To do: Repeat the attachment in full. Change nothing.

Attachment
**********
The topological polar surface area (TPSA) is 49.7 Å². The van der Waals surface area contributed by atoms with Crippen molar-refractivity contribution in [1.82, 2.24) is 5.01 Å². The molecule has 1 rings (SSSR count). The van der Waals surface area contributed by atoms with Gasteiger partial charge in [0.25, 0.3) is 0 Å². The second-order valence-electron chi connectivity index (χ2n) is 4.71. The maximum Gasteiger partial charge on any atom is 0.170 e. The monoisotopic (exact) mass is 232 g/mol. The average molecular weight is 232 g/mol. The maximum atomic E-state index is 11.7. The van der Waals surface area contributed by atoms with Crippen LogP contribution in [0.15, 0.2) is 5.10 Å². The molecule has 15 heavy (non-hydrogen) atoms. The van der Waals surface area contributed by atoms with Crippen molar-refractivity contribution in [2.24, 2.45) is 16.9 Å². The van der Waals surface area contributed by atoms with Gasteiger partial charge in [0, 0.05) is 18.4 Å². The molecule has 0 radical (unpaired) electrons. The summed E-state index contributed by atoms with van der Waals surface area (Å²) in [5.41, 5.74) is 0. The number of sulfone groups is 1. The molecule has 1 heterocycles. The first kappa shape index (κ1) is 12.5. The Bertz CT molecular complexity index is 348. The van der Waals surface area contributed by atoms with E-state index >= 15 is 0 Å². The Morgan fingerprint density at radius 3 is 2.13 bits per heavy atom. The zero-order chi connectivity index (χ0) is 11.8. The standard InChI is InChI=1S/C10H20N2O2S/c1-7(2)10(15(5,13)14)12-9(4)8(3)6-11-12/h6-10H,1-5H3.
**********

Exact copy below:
The topological polar surface area (TPSA) is 49.7 Å². The van der Waals surface area contributed by atoms with Crippen molar-refractivity contribution in [1.82, 2.24) is 5.01 Å². The molecule has 1 rings (SSSR count). The van der Waals surface area contributed by atoms with Gasteiger partial charge in [0.25, 0.3) is 0 Å². The second-order valence-electron chi connectivity index (χ2n) is 4.71. The maximum Gasteiger partial charge on any atom is 0.170 e. The monoisotopic (exact) mass is 232 g/mol. The average molecular weight is 232 g/mol. The maximum atomic E-state index is 11.7. The van der Waals surface area contributed by atoms with Crippen LogP contribution in [0.15, 0.2) is 5.10 Å². The molecule has 15 heavy (non-hydrogen) atoms. The van der Waals surface area contributed by atoms with Crippen molar-refractivity contribution in [2.24, 2.45) is 16.9 Å². The van der Waals surface area contributed by atoms with Gasteiger partial charge in [0, 0.05) is 18.4 Å². The molecule has 0 radical (unpaired) electrons. The summed E-state index contributed by atoms with van der Waals surface area (Å²) in [5.41, 5.74) is 0. The number of sulfone groups is 1. The molecule has 1 heterocycles. The first kappa shape index (κ1) is 12.5. The Bertz CT molecular complexity index is 348. The van der Waals surface area contributed by atoms with E-state index >= 15 is 0 Å². The Morgan fingerprint density at radius 3 is 2.13 bits per heavy atom. The zero-order chi connectivity index (χ0) is 11.8. The standard InChI is InChI=1S/C10H20N2O2S/c1-7(2)10(15(5,13)14)12-9(4)8(3)6-11-12/h6-10H,1-5H3.